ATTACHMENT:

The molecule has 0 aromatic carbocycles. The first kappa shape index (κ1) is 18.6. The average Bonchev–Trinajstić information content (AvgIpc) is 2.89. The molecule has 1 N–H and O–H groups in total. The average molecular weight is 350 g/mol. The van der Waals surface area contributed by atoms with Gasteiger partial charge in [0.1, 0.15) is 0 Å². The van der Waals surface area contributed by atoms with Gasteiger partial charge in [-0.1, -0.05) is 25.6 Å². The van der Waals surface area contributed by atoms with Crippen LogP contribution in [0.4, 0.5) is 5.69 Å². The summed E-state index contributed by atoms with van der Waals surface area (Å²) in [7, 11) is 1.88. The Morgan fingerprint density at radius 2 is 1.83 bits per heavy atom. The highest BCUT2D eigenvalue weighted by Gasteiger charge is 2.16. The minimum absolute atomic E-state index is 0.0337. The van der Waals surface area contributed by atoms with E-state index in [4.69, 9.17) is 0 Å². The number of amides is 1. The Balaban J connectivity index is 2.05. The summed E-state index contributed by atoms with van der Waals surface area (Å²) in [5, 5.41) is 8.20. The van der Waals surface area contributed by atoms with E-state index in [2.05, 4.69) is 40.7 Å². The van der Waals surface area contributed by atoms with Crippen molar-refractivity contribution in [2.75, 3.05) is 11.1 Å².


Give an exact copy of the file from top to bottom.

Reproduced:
The molecule has 0 aromatic carbocycles. The first kappa shape index (κ1) is 18.6. The average Bonchev–Trinajstić information content (AvgIpc) is 2.89. The molecule has 1 N–H and O–H groups in total. The average molecular weight is 350 g/mol. The van der Waals surface area contributed by atoms with Gasteiger partial charge in [0.1, 0.15) is 0 Å². The van der Waals surface area contributed by atoms with Gasteiger partial charge in [-0.1, -0.05) is 25.6 Å². The van der Waals surface area contributed by atoms with Crippen LogP contribution in [0.4, 0.5) is 5.69 Å². The summed E-state index contributed by atoms with van der Waals surface area (Å²) in [7, 11) is 1.88. The Morgan fingerprint density at radius 2 is 1.83 bits per heavy atom. The highest BCUT2D eigenvalue weighted by Gasteiger charge is 2.16. The minimum absolute atomic E-state index is 0.0337. The van der Waals surface area contributed by atoms with E-state index in [4.69, 9.17) is 0 Å². The number of amides is 1. The Balaban J connectivity index is 2.05. The summed E-state index contributed by atoms with van der Waals surface area (Å²) in [5, 5.41) is 8.20. The van der Waals surface area contributed by atoms with E-state index in [2.05, 4.69) is 40.7 Å². The van der Waals surface area contributed by atoms with Crippen molar-refractivity contribution in [2.75, 3.05) is 11.1 Å².